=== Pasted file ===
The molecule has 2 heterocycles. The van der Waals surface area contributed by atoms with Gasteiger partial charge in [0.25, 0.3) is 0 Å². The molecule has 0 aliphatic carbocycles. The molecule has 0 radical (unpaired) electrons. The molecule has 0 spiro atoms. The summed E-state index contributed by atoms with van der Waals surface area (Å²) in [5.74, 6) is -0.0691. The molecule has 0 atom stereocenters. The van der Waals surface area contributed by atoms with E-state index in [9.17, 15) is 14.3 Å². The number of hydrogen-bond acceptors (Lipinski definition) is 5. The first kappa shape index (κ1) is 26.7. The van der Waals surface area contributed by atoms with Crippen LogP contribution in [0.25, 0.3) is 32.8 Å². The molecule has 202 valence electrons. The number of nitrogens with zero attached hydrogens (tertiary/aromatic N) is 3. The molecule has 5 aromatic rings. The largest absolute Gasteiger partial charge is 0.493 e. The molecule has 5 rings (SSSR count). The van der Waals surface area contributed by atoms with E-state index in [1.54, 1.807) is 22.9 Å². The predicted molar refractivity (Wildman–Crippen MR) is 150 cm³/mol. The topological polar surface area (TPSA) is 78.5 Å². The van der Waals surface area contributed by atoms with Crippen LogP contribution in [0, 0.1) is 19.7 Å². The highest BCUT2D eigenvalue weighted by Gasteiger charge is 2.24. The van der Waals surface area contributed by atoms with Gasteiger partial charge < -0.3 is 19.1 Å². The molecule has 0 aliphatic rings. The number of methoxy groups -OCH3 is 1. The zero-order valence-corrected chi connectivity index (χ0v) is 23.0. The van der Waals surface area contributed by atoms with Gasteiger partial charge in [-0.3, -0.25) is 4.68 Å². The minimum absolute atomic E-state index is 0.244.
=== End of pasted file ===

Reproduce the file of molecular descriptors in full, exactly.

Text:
The molecule has 2 heterocycles. The van der Waals surface area contributed by atoms with Gasteiger partial charge in [0.25, 0.3) is 0 Å². The molecule has 0 aliphatic carbocycles. The molecule has 0 radical (unpaired) electrons. The molecule has 0 spiro atoms. The summed E-state index contributed by atoms with van der Waals surface area (Å²) in [5.74, 6) is -0.0691. The molecule has 0 atom stereocenters. The van der Waals surface area contributed by atoms with E-state index in [9.17, 15) is 14.3 Å². The number of hydrogen-bond acceptors (Lipinski definition) is 5. The first kappa shape index (κ1) is 26.7. The van der Waals surface area contributed by atoms with Crippen LogP contribution in [0.25, 0.3) is 32.8 Å². The molecule has 202 valence electrons. The number of nitrogens with zero attached hydrogens (tertiary/aromatic N) is 3. The molecule has 5 aromatic rings. The largest absolute Gasteiger partial charge is 0.493 e. The molecule has 5 rings (SSSR count). The van der Waals surface area contributed by atoms with E-state index in [1.54, 1.807) is 22.9 Å². The predicted molar refractivity (Wildman–Crippen MR) is 150 cm³/mol. The topological polar surface area (TPSA) is 78.5 Å². The van der Waals surface area contributed by atoms with Crippen LogP contribution in [0, 0.1) is 19.7 Å². The highest BCUT2D eigenvalue weighted by Gasteiger charge is 2.24. The van der Waals surface area contributed by atoms with Gasteiger partial charge < -0.3 is 19.1 Å². The molecule has 0 aliphatic rings. The number of methoxy groups -OCH3 is 1. The zero-order valence-corrected chi connectivity index (χ0v) is 23.0. The van der Waals surface area contributed by atoms with Gasteiger partial charge in [-0.3, -0.25) is 4.68 Å². The minimum absolute atomic E-state index is 0.244.